Reaction from United’s capitulation at Wembley.

Smalling and Jones

How many times I have tweeted over the past few months that if you play Arsenal level defenders you can expect Arsenal level results?

Nipun and I had a timely conversation about Phil Jones on the podcast last week where I conceded that he had been our best defender that season. However that does come with a caveat; it’s like saying Wes Brown was our best defender in that period when Rio Ferdinand was suspended in 2004.

He was, and Brown potentially had that ability to star in a United defence that challenged for trophies (really, comparing Smalling and Jones to Brown is an insult to the latter), but United were dreadful in defence in that period and it was an area of concern for Alex Ferguson, who later signed Nemanja Vidic and Patrice Evra to rectify it.

Phil Jones and Chris Smalling make too many critical errors for United to succeed at the highest level. It was a minor miracle in footballing terms that Jose Mourinho won a European trophy with Smalling.

In games like today, when those errors come early, United are left chasing the match, leaving them prone to more errors.

It was put to me on Twitter that perhaps United’s poor defence is a reason for Mourinho setting up defensively in big games (more on that in a second). And yes, it’s a consequence that bad defenders undermine other players (Matic, for example, having his worst game for the club) but all great United teams have had a strong defence. United don’t have that, and until such time as they do, they won’t have a great team.

No United fan wants their team to lose but if Mourinho had seen his team punished by the scoreline his defence deserved today – and we are talking about a scoreline that should have been five or six – then surely the manager would have seen enough to make sure at least three of those players do not play in United’s defence again.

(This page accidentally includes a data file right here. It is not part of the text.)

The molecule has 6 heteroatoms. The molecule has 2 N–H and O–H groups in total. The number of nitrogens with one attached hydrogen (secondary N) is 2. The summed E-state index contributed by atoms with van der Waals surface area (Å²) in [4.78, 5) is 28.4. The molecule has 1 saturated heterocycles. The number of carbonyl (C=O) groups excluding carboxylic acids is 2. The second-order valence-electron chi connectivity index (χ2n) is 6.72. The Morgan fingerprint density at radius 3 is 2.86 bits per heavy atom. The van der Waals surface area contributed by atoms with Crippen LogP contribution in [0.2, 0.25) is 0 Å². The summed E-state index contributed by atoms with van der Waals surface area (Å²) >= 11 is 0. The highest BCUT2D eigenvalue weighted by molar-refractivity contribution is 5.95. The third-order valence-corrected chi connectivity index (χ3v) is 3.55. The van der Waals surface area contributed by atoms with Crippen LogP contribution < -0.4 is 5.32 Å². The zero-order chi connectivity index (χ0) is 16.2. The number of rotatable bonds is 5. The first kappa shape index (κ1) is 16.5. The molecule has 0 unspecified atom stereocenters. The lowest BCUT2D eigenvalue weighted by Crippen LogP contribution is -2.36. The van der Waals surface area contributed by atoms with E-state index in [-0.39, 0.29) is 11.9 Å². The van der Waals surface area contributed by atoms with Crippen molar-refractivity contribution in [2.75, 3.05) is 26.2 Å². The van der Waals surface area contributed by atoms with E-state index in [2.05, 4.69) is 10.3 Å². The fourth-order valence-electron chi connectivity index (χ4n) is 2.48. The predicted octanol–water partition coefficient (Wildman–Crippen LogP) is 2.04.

Who’s at fault?

Ever since Cameron Jerome danced through that defence in December 2015, that problem has been clear. And so even if it was a problem Jose Mourinho inherited, four transfer windows in, there has been enough time for the problem to be rectified. So the manager has to shoulder some responsibility.

Lindelof and Bailly have been signed and neither played for whatever reason. And let’s put the spending by both Manchester clubs into perspective – Smalling and Jones were signed in 2010 and 2011 respectively. Pep Guardiola has spent £110m on Stones and Laporte, a further £75m was spent to get Otamendi and Mangala, and those four names were added to Vincent Kompany, the league’s best defender, when fit.

Mourinho is able to invest heavily but he cannot spend £100m on defenders when he is spending £75m on Lukaku and £40m on Matic. Lindelof came in for £30m, one player, while City had the resources to buy an entirely new defence and a £30m sub defender. If they are the best United have to offer at the present time and if the going rate is what Manchester City are paying then United will have pay around £250m in the summer in that area alone. It won’t happen.

That’s the perspective, but the bottom line is that two years in, Smalling and Jones shouldn’t be playing in big games for Man Utd, and that ultimately comes down to the manager.

Appeal

Harry Kane’s eager advancement on kick off meant that the first goal shouldn’t have stood. United also should have had a penalty early in the second half. Would VAR have made a difference? Commentating for NBC SN’s coverage in the United States, Peter Drury opined on the first incident that the referee is hardly likely to bring the game back for that ‘otherwise they’d be doing it every week’.

Surely the purpose of VAR, if it is to be brought in, is to eliminate the grey areas? As it happens, this writer is against the idea of VAR, and yes, perhaps United were hard done by. The handball in particular is a point – it was said that it wasn’t intentional. Again, a pretty loaded word. This isn’t to say United deserved anything from the game, and not really a reflection on the refereeing decisions, but arguing the point about VAR when the conclusion is that it isn’t clear is really a great enough argument against it.

Too many cooks

United started with the talents of Martial, Sanchez and Lukaku; Rashford the man to drop to the bench. The signing of Sanchez was a fantastic one in terms of it being a coup and him being one of the league’s best players, and we reserve judgement on this but it’s a theory that it wasn’t the most planned of purchases. Better days will follow but just as Zlatan’s return from injury earlier in the campaign presented a conundrum in terms of fluency and consistency, you have to wonder how Mourinho intends his forward players to link up.